When Scratchbox 2 runs a software build, it takes target libraries and header files (and some other files as well) from a target rootstrap. The build tools, however, are taken from a specific build tool environment. The build tool environment is a standard Linux distribution (currently Debian Etch). In addition, Scratchbox 2 replaces all compiler executions with a cross-compiler execution. Multiple cross-compilers can exist on the system at the same time and a rootstrap can easily be reconfigured to use a different compiler version.

The idea behind Scratchbox 2 is path remapping. Path remapping works like a Unix shell on top of the user's shell, wrapping all system calls to check if the file system is accessed. Depending on the access type and Scratchbox 2 mode (either build or emulation mode), the file path may be modified to, for example, access the file from the target rootstrap.

You can have the standard autotool scripts (, i.e., configure scripts), because the checks are run under the path-mapped environment. Autotool tests and some packages generate executables during builds but that is fine because those executables are run under target emulation (using QEMU emulator in user-mode emulation mode). However, because all time consuming build tools are run natively on your host the cross-compilations under Scratchbox 2 are fast.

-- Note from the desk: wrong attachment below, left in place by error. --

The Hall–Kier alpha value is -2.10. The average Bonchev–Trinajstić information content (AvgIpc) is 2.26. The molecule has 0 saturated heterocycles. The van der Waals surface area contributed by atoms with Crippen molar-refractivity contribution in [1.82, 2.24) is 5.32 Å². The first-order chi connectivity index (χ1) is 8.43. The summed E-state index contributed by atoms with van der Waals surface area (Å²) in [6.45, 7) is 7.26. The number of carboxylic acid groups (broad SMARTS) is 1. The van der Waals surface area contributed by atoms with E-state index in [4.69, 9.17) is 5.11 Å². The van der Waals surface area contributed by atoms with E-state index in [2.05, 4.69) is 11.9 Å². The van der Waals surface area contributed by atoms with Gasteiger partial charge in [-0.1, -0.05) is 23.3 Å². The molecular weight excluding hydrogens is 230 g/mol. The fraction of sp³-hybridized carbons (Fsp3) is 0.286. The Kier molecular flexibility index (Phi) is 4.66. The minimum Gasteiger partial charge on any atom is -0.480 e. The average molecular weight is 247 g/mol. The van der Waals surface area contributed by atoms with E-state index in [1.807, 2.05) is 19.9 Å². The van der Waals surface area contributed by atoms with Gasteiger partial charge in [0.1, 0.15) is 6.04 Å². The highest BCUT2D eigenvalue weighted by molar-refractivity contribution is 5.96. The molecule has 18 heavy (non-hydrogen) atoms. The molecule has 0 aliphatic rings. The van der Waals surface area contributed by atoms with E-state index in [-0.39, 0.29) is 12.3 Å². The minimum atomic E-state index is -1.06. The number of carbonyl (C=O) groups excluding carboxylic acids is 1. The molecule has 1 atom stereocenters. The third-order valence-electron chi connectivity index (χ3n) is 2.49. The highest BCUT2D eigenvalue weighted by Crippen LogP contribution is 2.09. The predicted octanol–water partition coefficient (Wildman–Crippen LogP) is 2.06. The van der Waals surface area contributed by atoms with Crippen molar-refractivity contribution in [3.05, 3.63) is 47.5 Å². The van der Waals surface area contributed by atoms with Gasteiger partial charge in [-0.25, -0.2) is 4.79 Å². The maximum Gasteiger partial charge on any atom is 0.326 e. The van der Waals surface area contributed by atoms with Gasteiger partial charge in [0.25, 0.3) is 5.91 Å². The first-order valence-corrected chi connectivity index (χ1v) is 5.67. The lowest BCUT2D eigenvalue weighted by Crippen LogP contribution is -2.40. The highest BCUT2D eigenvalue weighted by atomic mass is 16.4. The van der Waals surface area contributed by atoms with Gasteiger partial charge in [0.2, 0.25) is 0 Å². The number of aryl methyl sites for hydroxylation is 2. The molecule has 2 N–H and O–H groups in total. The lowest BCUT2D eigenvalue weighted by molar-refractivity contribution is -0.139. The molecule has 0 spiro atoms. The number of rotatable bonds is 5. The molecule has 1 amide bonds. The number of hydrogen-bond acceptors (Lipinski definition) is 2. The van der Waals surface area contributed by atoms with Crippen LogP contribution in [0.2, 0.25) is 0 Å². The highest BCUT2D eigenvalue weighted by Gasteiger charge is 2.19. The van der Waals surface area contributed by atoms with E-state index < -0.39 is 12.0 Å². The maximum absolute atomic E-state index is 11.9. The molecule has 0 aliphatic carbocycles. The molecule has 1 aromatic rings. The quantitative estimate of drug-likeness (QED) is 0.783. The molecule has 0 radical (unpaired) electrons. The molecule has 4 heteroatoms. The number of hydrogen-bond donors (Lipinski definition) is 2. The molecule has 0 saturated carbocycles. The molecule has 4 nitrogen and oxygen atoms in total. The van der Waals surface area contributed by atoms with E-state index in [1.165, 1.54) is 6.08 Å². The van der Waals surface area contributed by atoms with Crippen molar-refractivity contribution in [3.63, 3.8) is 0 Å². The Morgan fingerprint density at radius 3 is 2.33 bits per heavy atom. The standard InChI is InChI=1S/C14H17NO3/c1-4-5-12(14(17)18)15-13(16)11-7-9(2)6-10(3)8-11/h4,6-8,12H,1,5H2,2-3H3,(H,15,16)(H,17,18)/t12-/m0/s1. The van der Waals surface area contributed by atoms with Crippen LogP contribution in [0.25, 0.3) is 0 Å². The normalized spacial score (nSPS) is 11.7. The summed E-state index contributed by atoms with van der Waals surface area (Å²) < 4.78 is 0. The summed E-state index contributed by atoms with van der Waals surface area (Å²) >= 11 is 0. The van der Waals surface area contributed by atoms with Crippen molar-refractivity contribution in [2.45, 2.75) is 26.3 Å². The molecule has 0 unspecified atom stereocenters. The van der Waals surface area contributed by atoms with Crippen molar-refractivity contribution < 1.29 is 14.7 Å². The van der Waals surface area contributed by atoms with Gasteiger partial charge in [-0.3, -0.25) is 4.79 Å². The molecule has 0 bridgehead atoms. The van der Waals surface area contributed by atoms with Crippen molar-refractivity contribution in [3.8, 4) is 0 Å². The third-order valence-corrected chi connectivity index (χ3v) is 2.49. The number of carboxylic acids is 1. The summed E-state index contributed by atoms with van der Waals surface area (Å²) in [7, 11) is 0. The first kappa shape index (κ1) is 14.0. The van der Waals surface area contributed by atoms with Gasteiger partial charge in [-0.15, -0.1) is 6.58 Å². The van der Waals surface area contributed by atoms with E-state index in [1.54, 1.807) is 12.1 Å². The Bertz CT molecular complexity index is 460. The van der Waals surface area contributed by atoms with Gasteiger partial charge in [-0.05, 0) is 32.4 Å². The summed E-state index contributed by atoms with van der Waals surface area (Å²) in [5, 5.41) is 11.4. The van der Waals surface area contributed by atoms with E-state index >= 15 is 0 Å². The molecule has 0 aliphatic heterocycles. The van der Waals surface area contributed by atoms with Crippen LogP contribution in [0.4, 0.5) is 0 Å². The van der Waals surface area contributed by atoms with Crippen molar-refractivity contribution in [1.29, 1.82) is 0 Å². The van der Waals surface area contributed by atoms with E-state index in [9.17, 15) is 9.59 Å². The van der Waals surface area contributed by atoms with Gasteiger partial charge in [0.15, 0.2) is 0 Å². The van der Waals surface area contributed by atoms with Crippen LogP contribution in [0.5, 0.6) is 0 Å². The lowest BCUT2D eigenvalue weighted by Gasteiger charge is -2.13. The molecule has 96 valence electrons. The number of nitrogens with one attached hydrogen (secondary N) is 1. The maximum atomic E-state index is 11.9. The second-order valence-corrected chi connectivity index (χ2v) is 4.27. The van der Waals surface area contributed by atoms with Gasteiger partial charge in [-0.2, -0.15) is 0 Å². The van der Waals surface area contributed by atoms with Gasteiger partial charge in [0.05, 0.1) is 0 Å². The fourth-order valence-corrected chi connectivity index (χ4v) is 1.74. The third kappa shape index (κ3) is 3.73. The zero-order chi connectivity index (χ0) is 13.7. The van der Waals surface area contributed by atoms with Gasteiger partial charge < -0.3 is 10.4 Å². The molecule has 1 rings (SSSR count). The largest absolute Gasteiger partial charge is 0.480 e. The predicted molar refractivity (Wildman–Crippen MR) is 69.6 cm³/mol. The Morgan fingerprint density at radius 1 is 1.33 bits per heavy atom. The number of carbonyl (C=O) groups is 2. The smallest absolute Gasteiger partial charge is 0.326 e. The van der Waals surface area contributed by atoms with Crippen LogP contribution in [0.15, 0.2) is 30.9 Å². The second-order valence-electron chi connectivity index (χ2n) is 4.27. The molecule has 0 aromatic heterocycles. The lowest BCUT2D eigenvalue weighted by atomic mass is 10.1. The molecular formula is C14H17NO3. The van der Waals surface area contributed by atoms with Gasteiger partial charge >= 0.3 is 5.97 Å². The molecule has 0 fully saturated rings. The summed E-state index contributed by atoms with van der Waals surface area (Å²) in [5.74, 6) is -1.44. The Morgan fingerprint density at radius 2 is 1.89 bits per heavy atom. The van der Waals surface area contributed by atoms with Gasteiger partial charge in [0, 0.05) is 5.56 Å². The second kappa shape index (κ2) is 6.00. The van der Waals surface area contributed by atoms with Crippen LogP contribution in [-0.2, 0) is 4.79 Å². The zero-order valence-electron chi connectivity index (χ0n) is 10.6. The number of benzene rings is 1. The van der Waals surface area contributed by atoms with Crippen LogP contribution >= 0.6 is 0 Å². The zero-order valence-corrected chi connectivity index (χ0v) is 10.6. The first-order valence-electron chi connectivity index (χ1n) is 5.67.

2.3 Limitations

If you have any problems with Perl libraries during package building, use the following command:

  $ export SBOX_REDIRECT_FORCE=/usr/bin/perl

The issue with Perl libraries is not a bug in the SDK+ itself but in the libraries provided in the rootstraps that Perl uses. The above command forces sb2 to use the Perl interpreter from the Tools Distro and thus avoids the Perl rootstrap problem.

3 How to Use maemo SDK+

3.1 How to install rootstraps

Once the SDK+ installation and rootstrap installation is complete you can start the development. If you have not yet installed any rootstraps, or, you want to install the latest rootstraps, please, update the network catalogue with the following command.

  $ maemo-sdk reload catalogue

This command reloads the rootstrap index file as well as tools and toolchain index files. If you do not want to use the default network location, please, specify the alternative network catalogue location with --index-url option. Now you are ready to start installing new rootstraps. A rootstrap can be installed with the following command.